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Global Business Leaders Pledge to Be Socially Responsible


Business leaders say they will abide by a code of conduct related to human rights, working conditions, the environment and anti-corruption. About 1,000 political, business and civic leaders are attending a two-day summit at the United Nations in Geneva. Lisa Schlein reports for VOA, this will be the largest-ever meeting for the U.N. Global Compact.

The U.N. Global Compact was formed in 2000 in response to major anti-globalization protests at a World Trade Organization meeting in Seattle. The voluntary initiative brings together companies, the United Nations and civil society groups to promote human rights, improve labor and environmental standards and fight corruption.

More than 4,000 companies and other stakeholders have joined this international ethical movement. U.N .Secretary-General Ban Ki-moon says businesses are recognizing that societies must be healthy for markets to prosper.

"Unfortunately, in too many parts of the world, this is not the case.," he said. "Through the global compact, business has an opportunity to help ensure that globalization delivers the benefits to the widest number of people including the poor."

CEO of the Brazilian oil-company, Petrobras, Jose Sergio Gabrielli de Azevedo says his company takes its social responsibility seriously. He says Petrobras, one of the largest oil companies in the world, is committed to change its practices.

"We know that our operations are very difficult and very challenging for this climate change. But we have a long commitment and a long track record for production of bio fuels and trying to substitute fossil fuels for bio fuels," he said.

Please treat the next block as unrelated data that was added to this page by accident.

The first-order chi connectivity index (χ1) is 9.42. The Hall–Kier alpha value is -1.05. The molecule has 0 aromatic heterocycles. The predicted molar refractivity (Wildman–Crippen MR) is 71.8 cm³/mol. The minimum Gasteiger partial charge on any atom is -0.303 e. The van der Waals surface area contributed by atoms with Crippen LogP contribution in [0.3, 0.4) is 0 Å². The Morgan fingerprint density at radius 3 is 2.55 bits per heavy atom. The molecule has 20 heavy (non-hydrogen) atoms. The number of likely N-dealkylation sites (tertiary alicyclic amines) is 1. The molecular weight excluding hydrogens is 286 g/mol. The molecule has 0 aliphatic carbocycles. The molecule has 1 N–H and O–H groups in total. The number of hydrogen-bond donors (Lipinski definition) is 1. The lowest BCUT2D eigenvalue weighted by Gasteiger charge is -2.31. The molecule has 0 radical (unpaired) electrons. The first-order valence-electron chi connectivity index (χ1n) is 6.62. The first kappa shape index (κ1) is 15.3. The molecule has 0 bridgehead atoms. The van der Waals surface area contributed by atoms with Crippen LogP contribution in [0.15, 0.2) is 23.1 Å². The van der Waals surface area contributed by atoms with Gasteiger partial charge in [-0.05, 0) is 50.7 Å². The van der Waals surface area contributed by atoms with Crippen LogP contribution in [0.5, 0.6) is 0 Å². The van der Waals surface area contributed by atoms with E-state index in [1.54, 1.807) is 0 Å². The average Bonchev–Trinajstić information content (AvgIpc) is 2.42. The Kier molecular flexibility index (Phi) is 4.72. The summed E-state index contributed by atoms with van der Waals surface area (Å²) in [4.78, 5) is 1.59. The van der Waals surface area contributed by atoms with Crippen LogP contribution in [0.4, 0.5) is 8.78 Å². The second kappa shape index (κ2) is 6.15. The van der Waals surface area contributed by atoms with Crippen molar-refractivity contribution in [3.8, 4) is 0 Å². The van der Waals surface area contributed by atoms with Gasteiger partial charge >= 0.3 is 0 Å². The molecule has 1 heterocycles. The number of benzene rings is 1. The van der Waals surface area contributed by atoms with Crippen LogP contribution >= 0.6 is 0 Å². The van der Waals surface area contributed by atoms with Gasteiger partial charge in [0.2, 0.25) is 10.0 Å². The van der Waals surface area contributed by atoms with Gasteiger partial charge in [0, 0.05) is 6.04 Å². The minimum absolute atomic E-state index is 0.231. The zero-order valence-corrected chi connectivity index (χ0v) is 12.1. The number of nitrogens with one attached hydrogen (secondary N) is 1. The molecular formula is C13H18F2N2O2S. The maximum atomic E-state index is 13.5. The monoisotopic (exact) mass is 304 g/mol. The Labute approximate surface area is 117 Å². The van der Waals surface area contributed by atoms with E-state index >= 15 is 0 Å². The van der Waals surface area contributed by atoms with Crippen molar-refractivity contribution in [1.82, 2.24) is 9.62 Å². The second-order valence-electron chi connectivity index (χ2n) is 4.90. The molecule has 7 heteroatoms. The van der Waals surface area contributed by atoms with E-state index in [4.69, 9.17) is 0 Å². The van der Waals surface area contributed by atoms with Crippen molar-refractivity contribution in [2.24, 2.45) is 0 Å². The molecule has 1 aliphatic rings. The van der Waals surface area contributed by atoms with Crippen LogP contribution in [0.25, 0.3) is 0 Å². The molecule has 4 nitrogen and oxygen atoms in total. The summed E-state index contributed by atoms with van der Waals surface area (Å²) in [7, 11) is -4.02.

Scientists believe the emission of carbon dioxide from fossil fuels is mainly responsible for the greenhouse gases that can lead to climate change.

In the past 12 months, Coca-Cola and Microsoft have signed on. Coca-Cola Chairman and CEO Neville Isdell says his company is reviewing its policies and practices to ensure it is fully aligned with the principles espoused by the Compact.

He says Coca-Cola recently issued a formal policy of workplace rights and a statement of human rights.

"We are scaling up our commitments with real actions. One of those is working to replace every drop of water that we use, not only in the manufacture of our products, but also that from our products themselves. And working to grow our business without in any way growing our carbon footprint," said Isdell.

The World Bank estimates up to five percent of the global Gross Domestic Product is lost to corruption. That is equal to $2.5 trillion. Humanitarian organizations say that is quite enough to remove millions of people from abject poverty.

Anti-poverty activists are urging the United Nations to set binding rules on corporate responsibility. They say voluntary compliance is not enough. They say members of the Global Compact who breach the rules should be held to account.

The United Nations says every participant must disclose its performance. And, those that fail to do so in two years will be kicked off its roster. And it says that would put those companies' credibility at stake.